Deer With Fangs: Genetic Throwback or Modern Crossbreed?

   12.18.20

Deer With Fangs: Genetic Throwback or Modern Crossbreed?

(Image: NDA/deer with fangs and facial stripes)

I recently ran across an interesting article on the NDA website about a whitetail deer with odd face markings and canine teeth, claiming it “was a throwback to extinct whitetail ancestors.” Personally, I think the explanation is probably simpler, but I’m no whitetail scientist.

The article was posted last year and it discusses a Louisiana buck killed in 2016 which had a distinctive Y marking on its face as well as a pair of fangs or canine teeth in the skull. Both of these features are notable and worthy of discussion. Author of the post Lindsay Thomas Jr. theorized these traits were “genetic echoes from deeper in the whitetail ancestry than some experts have ever seen.”

The facial markings and canine teeth are both traits of the Asian muntjac, also known as “rib-faced” or “barking” deer.

Me, I just figure a wild whitetail must have crossbred with a free-roaming muntjac which escaped from some high-fence game reserve or perhaps a zoo. Of course my theory lacks the intrigue of Thomas’s, and he has considerably more experience than I at studying whitetails as a species. And he notes that the canine teeth are not unique to the Louisiana buck in question:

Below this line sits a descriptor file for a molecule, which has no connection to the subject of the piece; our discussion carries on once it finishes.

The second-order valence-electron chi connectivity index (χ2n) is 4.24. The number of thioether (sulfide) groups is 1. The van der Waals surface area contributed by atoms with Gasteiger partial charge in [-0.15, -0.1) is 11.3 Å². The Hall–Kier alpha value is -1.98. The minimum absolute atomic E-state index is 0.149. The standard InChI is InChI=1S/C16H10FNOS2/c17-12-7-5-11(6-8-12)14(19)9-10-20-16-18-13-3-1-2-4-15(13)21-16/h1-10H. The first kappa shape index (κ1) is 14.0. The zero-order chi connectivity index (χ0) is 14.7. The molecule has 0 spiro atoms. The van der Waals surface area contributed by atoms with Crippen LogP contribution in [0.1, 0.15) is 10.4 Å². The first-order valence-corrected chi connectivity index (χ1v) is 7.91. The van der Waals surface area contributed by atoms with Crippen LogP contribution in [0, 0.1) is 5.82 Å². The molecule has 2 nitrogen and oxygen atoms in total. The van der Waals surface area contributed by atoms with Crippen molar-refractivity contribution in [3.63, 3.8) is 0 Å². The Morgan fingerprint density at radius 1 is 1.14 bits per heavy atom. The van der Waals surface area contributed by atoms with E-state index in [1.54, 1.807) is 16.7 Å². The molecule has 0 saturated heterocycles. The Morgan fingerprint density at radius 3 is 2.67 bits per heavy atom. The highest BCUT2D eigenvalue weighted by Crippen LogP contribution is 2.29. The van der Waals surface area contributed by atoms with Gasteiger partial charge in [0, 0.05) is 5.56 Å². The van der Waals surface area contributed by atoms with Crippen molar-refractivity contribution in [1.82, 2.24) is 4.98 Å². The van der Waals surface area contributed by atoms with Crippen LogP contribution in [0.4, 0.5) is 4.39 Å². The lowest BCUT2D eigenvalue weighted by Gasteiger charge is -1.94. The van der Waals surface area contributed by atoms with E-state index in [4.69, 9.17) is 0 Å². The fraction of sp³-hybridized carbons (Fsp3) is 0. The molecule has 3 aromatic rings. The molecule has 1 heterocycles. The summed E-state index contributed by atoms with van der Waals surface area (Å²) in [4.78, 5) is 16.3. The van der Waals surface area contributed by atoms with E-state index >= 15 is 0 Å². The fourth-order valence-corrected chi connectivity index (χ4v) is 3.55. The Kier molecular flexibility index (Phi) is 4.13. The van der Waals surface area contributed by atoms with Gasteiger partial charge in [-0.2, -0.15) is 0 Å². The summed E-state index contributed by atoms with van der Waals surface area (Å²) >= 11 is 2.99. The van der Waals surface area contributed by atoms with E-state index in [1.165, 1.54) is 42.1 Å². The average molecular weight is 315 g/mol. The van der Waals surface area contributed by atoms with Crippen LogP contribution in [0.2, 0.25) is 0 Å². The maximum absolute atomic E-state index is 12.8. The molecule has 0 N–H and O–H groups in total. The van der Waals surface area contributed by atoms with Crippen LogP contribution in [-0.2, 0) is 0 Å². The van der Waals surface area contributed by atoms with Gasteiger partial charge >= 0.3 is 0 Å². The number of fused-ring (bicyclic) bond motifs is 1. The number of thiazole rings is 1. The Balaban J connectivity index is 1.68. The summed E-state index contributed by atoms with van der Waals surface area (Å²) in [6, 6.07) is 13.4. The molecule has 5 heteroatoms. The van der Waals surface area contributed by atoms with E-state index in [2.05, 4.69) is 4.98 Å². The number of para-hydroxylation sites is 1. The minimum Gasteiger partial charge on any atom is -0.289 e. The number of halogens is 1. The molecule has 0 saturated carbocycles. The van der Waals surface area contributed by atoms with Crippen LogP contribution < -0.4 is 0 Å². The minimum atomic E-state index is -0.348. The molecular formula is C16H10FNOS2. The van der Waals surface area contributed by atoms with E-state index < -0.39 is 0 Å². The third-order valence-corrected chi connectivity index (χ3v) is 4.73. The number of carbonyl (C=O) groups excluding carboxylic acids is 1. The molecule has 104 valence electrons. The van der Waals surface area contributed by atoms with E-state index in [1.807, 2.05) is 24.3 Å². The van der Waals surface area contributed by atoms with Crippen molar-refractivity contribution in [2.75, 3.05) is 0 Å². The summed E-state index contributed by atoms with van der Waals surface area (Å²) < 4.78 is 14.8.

“You’ve probably heard of or seen photos of whitetails with small upper canine teeth – which they should not have. You may have even killed a deer like this. They are rare, but I know more people who have killed deer with canine teeth than people who have won millions in the lottery.”

Whichever notion is correct, it’s certainly interesting to think of — and discuss — deer with such unusual traits. And they are not restricted to the buck shot in 2016. Two years later, the same hunter got a trail-camera photo of another buck with similar black facial stripes.

I have never noticed any deer with fangs on the many whitetails I’ve encountered in Florida and Georgia, but the canine teeth are usually so small as to not be noticed unless the skull is cleaned for a European mount. Have you ever run into any fanged whitetails?

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